To quantify population level differences in mitral cell output and AON cell input, we compared the suprathreshold response profiles of mitral cells with the subthreshold response profiles of AON neurons to the same odorant panel. The distribution of mitral cell and AON neuron responses to the number of mixtures (χ2 test, p < 0.0001) (Fig. 8A) or the number of components in an effective mixture (χ2 test, p < 0.0001) (Fig. 8B) were significantly different. This comparison supports the idea that AON neurons exhibit a broader range of synaptic responsiveness to mixtures and individual odorants than can be accounted for by the suprathreshold responses of individual mitral cells.
We used both extracellular and intracellular recordings to compare the responsiveness of AON neurons with their afferent mitral cells to the same panel of odorants. We found that, as a population, AON neurons exhibit broader receptive fields than do mitral cells: most AON neurons were synaptically excited by multiple mixtures and several components in an effective mixture, whereas the majority of mitral cells responded to only one or two components in an effective mixture. We also observed that AON neurons could respond in a nonlinear manner to combinations of odorants within an effective mixture. These results point to the AON as a site where individual odorant features are combined to generate broader and more complex response patterns.
The broader response patterns of AON neurons indicate that individual AON neurons integrate multiple synaptic inputs from a population of functionally diverse mitral cells. This interpretation is strengthened by evidence that many of the odorants that individual AON neurons respond to are known to activate non-overlapping populations of mitral cells, as revealed by 2-deoxyglucose (2-DG) and intrinsic imaging methods. For example, we found that two AON neurons responded to two components in mixture 6, 2-hexanone and heptanal, which have mutually exclusive activation patterns in the MOB as determined by the 2-DG method (Leon and Johnson, 2006). Similarly, one AON neuron responded to ethyl butyrate and (−)-carvone in mixture 1, and another AON neuron responded to 2-pentanone and eugenol in mixture 3. Each member of these odorant pairs also activates disparate regions of the MOB (Leon and Johnson, 2006). More evidence comes from intrinsic imaging experiments. Two AON neurons we recorded from were activated by both (−)-carvone and pinene in mixture 1, which activate distinct populations of mitral cells as determined by intrinsic imaging methods (Takahashi et al., 2004). Similarly, one AON neuron responded to methyl valerate, propyl acetate, and (−)-limonene, and another AON neuron responded to methyl valerate, propyl acetate, and menthone in mixture 7. These odors also activate different regions of the MOB (Uchida et al., 2000; Takahashi et al., 2004; Mori et al., 2006). Nevertheless, a minority of the mitral cells in our sample exhibited broad response characteristics that could also contribute to the greater breadth of tuning patterns observed in the AON.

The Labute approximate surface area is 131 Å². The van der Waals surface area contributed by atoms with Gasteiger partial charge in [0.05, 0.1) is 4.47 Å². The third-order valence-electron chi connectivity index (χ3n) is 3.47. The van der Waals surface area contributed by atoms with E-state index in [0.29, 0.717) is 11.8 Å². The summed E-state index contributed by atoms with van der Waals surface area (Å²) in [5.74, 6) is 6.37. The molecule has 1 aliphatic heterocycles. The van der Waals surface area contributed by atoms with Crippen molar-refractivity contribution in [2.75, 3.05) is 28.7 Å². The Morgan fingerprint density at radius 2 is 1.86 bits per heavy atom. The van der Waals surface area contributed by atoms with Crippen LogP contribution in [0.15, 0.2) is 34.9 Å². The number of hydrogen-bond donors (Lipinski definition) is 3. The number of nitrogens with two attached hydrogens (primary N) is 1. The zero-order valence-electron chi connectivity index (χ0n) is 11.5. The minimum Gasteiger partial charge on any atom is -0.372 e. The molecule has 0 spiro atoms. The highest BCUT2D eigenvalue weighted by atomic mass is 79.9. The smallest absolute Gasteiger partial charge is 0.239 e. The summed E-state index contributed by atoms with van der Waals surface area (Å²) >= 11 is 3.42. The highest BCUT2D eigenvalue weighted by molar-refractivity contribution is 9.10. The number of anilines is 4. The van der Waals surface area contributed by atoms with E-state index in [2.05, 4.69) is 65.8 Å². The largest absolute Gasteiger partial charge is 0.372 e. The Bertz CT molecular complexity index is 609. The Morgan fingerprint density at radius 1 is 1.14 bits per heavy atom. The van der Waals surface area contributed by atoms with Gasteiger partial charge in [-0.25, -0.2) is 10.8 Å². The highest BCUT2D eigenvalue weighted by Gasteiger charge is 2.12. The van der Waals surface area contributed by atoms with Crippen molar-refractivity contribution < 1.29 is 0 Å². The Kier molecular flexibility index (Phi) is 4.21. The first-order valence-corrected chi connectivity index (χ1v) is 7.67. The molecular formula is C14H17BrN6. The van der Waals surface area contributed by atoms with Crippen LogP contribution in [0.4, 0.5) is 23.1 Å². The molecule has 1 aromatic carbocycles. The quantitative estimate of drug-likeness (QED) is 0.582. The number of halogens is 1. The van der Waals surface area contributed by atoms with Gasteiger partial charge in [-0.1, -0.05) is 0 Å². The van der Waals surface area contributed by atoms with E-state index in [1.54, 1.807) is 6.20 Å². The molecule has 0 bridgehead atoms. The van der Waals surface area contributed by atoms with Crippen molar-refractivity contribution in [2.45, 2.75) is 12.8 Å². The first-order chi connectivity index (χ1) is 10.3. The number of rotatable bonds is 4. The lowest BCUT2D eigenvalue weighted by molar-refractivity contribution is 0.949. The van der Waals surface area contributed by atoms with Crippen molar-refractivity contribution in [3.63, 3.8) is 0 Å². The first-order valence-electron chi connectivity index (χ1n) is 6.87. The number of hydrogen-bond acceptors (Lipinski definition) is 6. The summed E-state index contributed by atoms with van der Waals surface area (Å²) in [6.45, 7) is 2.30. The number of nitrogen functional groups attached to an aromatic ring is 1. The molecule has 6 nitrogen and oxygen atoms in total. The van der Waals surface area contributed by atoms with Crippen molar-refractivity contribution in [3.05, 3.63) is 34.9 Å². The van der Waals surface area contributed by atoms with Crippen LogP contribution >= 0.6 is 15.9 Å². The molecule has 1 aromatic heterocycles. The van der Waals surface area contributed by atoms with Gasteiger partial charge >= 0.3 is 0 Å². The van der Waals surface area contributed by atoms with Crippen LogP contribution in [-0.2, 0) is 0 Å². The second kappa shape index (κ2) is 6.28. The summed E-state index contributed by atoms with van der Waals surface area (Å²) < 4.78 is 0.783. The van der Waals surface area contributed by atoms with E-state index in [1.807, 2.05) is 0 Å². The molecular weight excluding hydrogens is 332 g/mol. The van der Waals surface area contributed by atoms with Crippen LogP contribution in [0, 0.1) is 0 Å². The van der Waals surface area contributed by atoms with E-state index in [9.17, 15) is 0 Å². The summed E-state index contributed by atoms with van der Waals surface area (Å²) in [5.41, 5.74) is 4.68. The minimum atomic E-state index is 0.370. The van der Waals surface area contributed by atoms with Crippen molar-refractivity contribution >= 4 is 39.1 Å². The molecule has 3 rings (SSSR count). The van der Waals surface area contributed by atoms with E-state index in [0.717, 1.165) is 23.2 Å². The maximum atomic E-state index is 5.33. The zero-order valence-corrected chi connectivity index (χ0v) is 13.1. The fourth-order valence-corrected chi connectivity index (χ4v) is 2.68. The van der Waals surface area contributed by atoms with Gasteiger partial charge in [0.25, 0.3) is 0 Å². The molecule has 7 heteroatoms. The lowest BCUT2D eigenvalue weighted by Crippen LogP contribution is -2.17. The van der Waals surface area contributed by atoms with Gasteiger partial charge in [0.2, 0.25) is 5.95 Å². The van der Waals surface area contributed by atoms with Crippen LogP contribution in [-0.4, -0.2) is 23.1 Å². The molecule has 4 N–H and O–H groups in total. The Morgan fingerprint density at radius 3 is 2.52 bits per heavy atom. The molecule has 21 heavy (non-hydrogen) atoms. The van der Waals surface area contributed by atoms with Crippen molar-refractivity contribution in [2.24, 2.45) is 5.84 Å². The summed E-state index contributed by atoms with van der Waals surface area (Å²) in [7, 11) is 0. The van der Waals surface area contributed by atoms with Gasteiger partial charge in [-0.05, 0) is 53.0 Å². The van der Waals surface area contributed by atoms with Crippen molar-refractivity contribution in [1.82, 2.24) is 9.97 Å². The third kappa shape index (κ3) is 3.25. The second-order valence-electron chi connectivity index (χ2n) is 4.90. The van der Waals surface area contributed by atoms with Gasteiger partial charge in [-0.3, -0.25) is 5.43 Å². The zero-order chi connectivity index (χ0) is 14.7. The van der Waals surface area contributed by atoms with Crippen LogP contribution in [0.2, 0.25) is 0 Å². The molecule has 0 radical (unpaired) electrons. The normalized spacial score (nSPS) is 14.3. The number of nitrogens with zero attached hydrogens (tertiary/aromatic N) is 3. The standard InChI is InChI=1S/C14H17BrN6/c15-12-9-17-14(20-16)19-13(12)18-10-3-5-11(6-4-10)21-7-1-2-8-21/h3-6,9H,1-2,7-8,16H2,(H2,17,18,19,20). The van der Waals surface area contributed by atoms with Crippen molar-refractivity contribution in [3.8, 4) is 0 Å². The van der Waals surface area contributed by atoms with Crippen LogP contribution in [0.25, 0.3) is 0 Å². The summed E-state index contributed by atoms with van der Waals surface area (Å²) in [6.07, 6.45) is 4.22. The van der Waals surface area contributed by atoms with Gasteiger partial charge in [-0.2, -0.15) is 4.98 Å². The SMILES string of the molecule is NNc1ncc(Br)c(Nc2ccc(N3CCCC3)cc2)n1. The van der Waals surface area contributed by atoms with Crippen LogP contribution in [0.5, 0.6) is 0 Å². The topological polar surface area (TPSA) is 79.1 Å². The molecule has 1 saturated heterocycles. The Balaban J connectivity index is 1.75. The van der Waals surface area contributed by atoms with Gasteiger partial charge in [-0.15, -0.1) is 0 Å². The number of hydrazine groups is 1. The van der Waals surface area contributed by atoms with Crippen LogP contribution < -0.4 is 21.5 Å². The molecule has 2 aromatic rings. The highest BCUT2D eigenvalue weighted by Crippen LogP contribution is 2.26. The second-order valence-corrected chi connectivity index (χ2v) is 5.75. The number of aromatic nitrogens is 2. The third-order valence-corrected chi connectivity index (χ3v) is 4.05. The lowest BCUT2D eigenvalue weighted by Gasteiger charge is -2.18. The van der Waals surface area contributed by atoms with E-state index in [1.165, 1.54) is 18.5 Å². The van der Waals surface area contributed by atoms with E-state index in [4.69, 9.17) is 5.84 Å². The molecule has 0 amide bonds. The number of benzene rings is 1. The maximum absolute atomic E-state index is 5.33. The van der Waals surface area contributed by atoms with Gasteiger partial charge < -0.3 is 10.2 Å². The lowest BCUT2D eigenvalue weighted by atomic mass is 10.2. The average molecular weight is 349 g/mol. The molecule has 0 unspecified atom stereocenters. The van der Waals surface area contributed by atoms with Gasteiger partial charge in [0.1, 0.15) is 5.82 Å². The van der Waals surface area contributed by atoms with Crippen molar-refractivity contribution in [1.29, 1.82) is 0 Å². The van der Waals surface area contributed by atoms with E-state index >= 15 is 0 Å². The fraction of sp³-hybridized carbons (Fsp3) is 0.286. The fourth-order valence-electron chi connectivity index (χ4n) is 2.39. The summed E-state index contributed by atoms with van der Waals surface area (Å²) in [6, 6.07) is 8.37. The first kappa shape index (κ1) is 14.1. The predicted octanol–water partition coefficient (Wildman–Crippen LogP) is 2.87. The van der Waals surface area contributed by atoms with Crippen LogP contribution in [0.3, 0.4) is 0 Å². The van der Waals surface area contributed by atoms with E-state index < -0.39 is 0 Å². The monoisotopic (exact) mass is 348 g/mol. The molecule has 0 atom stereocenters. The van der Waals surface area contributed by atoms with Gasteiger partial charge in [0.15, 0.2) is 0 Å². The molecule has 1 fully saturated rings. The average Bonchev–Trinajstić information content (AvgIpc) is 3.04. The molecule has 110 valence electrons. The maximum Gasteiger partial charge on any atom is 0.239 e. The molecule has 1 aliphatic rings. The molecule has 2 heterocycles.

The transform from narrowly tuned mitral cells to broadly tuned AON neurons could be mediated by the direct convergence of mitral cell axons onto individual AON neurons. Evidence for direct mitral cell to AON neuron convergence comes from anatomical studies showing that axon collaterals arising from different glomeruli may partially overlap in the olfactory cortex (Zou et al., 2001) and from physiological studies showing that individual olfactory cortical neurons receive convergent synaptic input from the LOT (Franks and Isaacson, 2006). Alternatively, this transform may be mediated by intracortical or corticocortical connections through the well developed association fiber network (Neville and Haberly, 2004). Intracellular staining of single olfactory cortical neurons reveals that their synaptic terminals ramify broadly throughout the entire olfactory cortex (Luskin and Price, 1983a,b; Ojima et al., 1984; Johnson et al., 2000), providing the likely source of the disynaptic EPSPs evoked in olfactory cortical neurons by electrical stimulation of the LOT (Neville and Haberly, 2004). Therefore, abundant synaptic substrates for both direct and indirect convergence exist between the MOB and the AON and could account for the broad patterns of synaptic responsiveness in AON neurons we detected. Distinguishing between direct and indirect mechanisms could be achieved by recording intracellularly from AON neurons while reversibly inactivating the local AON circuit (Ferster et al., 1996) or pharmacologically isolating afferent versus associational inputs to AON neurons (Hasselmo and Bower, 1992; Tang and Hasselmo, 1994; Franks and Isaacson, 2005). Ultimately, the present observations support a convergent organization between the MOB and the AON, regardless of the underlying mechanism.